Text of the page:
Multiple birth  

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Train wreck at Montparnasse (October 22, 1895) by Studio Lévy and Sons.
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Train wreck at Montparnasse (October 22, 1895) by Studio Lévy and Sons.

A multiple birth occurs when more than one fetus result from a single pregnancy. The preceding pregnancy is called a multiple pregnancy. Different names for multiple births are used, depending on the number of offspring. Common multiples are two and three, known as twins and triplets, respectively. These and other multiple births occur to varying degrees in most animal species, although the term is most applicable to placental species.

Multiple birth siblings are either monozygotic or polyzygotic. The former result from a single fertilized egg or zygote splitting into two or more embryos (identical), each carrying the same genetic material (genes). Siblings created from one egg are commonly called identical. Since identical multiples share the same genetic material, they are always of the same sex. Polyzygotic (or fraternal) multiples instead result from multiple ova being ripened and released in the same menstrual cycle by a woman's ovaries, which are then fertilized to grow into multiples no more genetically alike than ordinary full siblings, sharing 50% of their genetic material. Multiples called "dizygotic" represent multiples from two eggs specifically. For example, a set of triplets may be composed of identical twins from one egg and a third non-identical sibling from a second egg.

The most common form of multiple births for humans is twins. Many placental species give birth to multiples as a matter of course, with the resulting group called a litter.

In the United States, it has been estimated that by 2011, 36% of twin births and 77% of triplet and higher-order births resulted from conception by assisted reproductive technology.

Cultural aspects

Certain cultures consider multiple births a portent of either good or evil.

Mayan culture saw twins as a blessing, and was fascinated by the idea of two bodies looking alike. The Mayans used to believe that twins were one soul that had fragmented.

In Ancient Rome, the legend of the twin brothers who founded the city (Romulus and Remus) made the birth of twin boys a blessing, while twin girls were seen as an unlucky burden, since both would have to be provided with an expensive dowry at about the same time.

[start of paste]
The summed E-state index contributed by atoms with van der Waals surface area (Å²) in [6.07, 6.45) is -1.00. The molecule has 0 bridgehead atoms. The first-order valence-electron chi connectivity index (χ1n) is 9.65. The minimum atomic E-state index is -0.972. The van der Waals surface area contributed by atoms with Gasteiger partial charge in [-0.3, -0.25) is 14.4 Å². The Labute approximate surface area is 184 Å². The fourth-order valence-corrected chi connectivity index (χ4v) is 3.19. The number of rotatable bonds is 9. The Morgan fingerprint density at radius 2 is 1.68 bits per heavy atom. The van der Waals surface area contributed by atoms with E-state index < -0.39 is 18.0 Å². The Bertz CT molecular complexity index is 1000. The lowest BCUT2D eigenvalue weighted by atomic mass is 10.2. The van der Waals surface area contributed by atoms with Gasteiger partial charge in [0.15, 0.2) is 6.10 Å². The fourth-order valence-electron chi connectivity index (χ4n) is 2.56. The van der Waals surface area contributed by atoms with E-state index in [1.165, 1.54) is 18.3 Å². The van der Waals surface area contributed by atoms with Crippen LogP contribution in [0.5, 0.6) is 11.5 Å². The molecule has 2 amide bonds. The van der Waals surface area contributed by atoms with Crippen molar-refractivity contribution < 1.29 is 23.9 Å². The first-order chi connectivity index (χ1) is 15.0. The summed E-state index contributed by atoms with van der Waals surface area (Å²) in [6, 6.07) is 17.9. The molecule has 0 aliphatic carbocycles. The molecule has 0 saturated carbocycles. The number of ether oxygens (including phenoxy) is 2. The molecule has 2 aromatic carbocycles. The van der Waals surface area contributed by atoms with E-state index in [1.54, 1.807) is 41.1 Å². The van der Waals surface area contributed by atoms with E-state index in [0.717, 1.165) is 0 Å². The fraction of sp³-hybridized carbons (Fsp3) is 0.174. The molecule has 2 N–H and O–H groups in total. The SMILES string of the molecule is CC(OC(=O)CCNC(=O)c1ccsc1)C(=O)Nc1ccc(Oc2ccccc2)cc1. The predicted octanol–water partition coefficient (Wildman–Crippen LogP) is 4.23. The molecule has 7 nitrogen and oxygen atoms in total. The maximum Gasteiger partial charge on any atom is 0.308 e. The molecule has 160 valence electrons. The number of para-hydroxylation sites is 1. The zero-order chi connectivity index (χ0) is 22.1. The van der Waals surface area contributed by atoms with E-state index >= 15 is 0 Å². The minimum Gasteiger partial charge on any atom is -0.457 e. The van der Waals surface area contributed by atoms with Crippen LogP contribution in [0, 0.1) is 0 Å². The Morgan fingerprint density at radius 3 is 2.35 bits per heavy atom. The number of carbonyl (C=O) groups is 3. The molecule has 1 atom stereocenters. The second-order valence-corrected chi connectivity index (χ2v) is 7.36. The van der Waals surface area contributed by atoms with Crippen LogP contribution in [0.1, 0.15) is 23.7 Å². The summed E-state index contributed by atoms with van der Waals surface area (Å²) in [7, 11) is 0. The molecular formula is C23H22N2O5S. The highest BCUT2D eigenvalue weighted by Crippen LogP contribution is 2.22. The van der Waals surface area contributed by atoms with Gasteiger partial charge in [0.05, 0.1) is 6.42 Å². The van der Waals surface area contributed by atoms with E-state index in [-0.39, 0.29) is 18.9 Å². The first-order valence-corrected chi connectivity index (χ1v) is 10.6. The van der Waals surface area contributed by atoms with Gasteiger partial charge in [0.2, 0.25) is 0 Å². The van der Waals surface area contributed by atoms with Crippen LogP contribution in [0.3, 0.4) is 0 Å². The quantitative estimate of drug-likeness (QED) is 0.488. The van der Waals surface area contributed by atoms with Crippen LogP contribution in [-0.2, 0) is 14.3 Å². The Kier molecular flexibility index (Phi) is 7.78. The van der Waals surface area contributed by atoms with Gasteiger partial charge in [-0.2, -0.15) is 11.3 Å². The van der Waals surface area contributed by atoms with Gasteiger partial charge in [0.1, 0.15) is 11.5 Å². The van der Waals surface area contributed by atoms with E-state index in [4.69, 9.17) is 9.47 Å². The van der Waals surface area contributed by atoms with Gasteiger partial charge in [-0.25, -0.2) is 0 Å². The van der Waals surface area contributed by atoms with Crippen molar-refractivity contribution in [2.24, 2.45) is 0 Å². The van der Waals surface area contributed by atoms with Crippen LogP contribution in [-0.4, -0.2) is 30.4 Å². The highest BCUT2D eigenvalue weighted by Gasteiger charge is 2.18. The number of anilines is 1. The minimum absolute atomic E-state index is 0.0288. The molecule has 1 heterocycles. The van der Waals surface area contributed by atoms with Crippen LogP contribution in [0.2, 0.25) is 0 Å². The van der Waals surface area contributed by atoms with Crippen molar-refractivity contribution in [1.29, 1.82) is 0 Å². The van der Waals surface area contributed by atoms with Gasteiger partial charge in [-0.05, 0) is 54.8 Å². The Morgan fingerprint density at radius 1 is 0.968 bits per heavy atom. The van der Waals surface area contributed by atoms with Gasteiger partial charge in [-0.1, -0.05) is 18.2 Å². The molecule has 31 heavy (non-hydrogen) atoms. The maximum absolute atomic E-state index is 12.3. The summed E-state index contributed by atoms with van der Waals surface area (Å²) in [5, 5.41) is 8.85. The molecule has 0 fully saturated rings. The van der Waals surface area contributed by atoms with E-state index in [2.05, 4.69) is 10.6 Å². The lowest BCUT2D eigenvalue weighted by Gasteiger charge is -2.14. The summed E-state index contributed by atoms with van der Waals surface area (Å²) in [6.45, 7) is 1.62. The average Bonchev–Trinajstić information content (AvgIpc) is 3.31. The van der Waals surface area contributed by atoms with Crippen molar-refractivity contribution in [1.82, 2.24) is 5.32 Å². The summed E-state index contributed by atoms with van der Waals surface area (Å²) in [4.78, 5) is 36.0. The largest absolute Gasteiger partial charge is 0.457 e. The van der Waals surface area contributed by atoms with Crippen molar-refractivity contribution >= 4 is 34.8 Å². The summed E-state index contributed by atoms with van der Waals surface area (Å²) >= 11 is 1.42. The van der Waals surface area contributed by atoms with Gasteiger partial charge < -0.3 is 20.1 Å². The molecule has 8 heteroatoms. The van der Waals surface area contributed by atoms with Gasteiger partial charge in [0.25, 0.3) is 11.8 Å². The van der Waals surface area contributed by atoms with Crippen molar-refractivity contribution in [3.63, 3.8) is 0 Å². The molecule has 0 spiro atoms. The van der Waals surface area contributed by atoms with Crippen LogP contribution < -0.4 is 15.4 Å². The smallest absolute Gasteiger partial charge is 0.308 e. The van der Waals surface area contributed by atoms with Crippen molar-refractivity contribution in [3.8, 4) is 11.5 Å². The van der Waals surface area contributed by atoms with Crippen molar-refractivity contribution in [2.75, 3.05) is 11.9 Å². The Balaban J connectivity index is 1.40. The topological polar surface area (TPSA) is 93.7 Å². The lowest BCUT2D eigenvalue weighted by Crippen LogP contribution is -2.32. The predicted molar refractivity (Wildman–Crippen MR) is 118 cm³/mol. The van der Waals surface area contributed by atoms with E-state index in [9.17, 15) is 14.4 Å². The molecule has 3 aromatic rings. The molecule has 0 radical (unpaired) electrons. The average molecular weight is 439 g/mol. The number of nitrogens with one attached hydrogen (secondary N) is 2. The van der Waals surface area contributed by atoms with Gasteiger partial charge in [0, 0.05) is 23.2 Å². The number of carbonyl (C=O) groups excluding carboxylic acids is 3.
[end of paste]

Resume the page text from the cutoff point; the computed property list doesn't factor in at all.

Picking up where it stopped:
In Greek mythology, fraternal twins Castor and Polydeuces, and Heracles and Iphicles, are sons of two different fathers. One of the twins (Polydeuces, Heracles) is the illegitimate son of the god Zeus; his brother is the son of their mother's mortal husband. A similar pair of twin sisters are Helen (of Troy) and Clytemnestra (who are also sisters of Castor and Polydeuces). The theme occurs in other mythologies as well, and is called superfecundation.

In certain medieval European chivalric romances, such as Marie de France's Le Fresne, a woman cites a multiple birth (often to a lower-class woman) as proof of adultery on her part; while this may reflect a widespread belief, it is invariably treated as malicious slander, to be justly punished by the accuser having a multiple birth of her own, and the events of the romance are triggered by her attempt to hide one or more of the children. A similar effect occurs in the Knight of the Swan romance, in the Beatrix variants of the Swan-Children; her taunt is punished by giving birth to seven children at once, and her wicked mother-in-law returns her taunt before exposing the children.

See also




Unless indicated otherwise, the text in this article is either based on Wikipedia article "Multiple birth" or another language Wikipedia page thereof used under the terms of the GNU Free Documentation License; or on original research by Jahsonic and friends. See Art and Popular Culture's copyright notice.

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